All of these items take no more than a few hours to do and I recommend that all physicians set up this basic online presence. In terms of going forward, it really depends on what a physician’s goals are. Some physicians, who don’t have time, can just stop with the basic online presence. Doctors who want to be more active on social media platforms will have a great way connect with patients, learn from colleagues, debate health policy or advocate for a cause. However, it’s important for a physician to do this by using the appropriate social media channel that aligns with their goals.
AD: In what ways could social media be used to improve a neurosurgical practice’s relationship with its patients?
KP: Earlier we discussed how medical practices can use social media to create or guide patients to reputable health content to combat the overwhelming amount of pseudoscience and false medical information online. For example, there is the autism vaccine link and a lot of people think there’s a false connection, because of the readily available bad information online. So, medical practices can provide a credible source of health information. In addition, social media can also humanize medical practices. Most patients don’t see what goes on behind closed doors and they have a little bit of a faceless approach to medicine and health care. Due to this, I have seen some medical practices use social media and offer a behind the scenes peek at what the staff members are like and what doctors like to do outside of the clinic. This really allows the human side of the medical professionals to show and helps to facilitate that bond between doctors and patients. Those are probably the two ways practices can best use social media to improve their relationship with patients.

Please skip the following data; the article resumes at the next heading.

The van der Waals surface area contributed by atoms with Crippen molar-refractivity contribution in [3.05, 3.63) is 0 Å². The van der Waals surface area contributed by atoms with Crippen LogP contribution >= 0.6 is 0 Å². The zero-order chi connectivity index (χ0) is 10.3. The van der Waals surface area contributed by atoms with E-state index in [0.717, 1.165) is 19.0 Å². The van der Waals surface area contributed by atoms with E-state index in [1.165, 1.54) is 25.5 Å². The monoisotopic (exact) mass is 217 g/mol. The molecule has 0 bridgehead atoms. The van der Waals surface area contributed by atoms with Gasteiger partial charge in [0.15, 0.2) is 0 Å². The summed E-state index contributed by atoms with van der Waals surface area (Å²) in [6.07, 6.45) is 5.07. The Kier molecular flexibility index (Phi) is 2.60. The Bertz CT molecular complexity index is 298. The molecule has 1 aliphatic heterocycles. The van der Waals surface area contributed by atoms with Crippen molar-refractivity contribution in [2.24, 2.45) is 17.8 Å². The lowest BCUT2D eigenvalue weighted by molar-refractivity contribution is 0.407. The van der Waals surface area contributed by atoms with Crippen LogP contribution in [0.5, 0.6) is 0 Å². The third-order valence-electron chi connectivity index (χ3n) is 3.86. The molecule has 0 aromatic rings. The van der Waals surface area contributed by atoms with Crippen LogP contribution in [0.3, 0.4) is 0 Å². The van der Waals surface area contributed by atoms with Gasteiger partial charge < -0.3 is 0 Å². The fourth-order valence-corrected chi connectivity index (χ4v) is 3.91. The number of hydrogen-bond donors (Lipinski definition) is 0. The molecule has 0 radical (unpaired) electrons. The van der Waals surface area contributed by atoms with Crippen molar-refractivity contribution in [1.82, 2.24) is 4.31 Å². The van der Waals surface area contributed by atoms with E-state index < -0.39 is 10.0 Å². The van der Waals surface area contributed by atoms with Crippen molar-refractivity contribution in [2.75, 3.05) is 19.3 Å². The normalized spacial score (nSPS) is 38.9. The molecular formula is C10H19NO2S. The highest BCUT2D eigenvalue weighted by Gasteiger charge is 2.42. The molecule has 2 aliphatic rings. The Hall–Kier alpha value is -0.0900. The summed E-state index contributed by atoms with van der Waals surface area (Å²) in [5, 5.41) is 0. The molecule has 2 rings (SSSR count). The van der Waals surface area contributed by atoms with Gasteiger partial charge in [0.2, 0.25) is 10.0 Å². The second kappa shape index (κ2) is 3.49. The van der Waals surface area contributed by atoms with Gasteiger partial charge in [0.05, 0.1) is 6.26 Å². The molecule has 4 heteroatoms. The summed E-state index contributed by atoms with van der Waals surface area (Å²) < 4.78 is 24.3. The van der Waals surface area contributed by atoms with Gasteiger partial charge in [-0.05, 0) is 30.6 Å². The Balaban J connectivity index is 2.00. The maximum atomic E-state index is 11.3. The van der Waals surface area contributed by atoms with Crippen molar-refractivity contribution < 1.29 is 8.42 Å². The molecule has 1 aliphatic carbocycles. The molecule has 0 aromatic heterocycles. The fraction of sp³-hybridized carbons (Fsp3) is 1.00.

AD: Given that HIPAA prevents doctors from revealing identifiable personal details of their patients’ cases, what types of information can neurosurgeons communicate through social media?
KP: Social media is a great way to talk to patients collectively, but never individually. That concept alone will keep doctors out of trouble. Don’t give one on one advice! Don’t reveal personal information. There’s a simple rule of thumb that I offer up to physicians and I call it the “elevator test”. When a physician is online, never post anything that you won’t be comfortable saying in a crowded hospital elevator. If you do want to post case studies, simply ask and get written permission from the patient. This is the best way to be compliant with HIPAA and will keep doctors in the clear.
AD: What are some of the biggest opportunities for neurosurgeons when it comes to using social media?
KP: The biggest opportunity is having a platform and your voice heard. For neurosurgeons specifically, they can share their stories, what it is like to be a neurosurgeon, talk about the issues that are important to organized neurosurgery and articulate those to the public. Before social media, physicians would have use mainstream media, like television or op-eds in news outlets, but now we all can have platforms where the public can find us and listen to our views on a spectrum of topics. I think it’s important if we want to have any influence on health reform. We need to get the public on our side, and having social media platforms creates an opportunity to connect with the public in ways we never could before.
Kranzler Chicago Review Course in Neurosurgery
Jan. 24-31, 2020; Chicago
46th Annual Richard Lende Winter Neurosurgery Conference
Jan. 31-Feb. 3, 2020; Snowbird, Utah
Third Annual Cedars Sinai Intracranial Hypotension Symposium
Feb. 8, 2020; Los Angeles
2020 Managing Coding and Reimbursement Challenges
Feb. 14-16, 2020; Las Vegas
13th Annual International Symposium on Stereotactic Body Radiation Therapy and Stereotactic Radiosurgery
Feb. 21-23, 2020; Lake Buena Vista, Fla.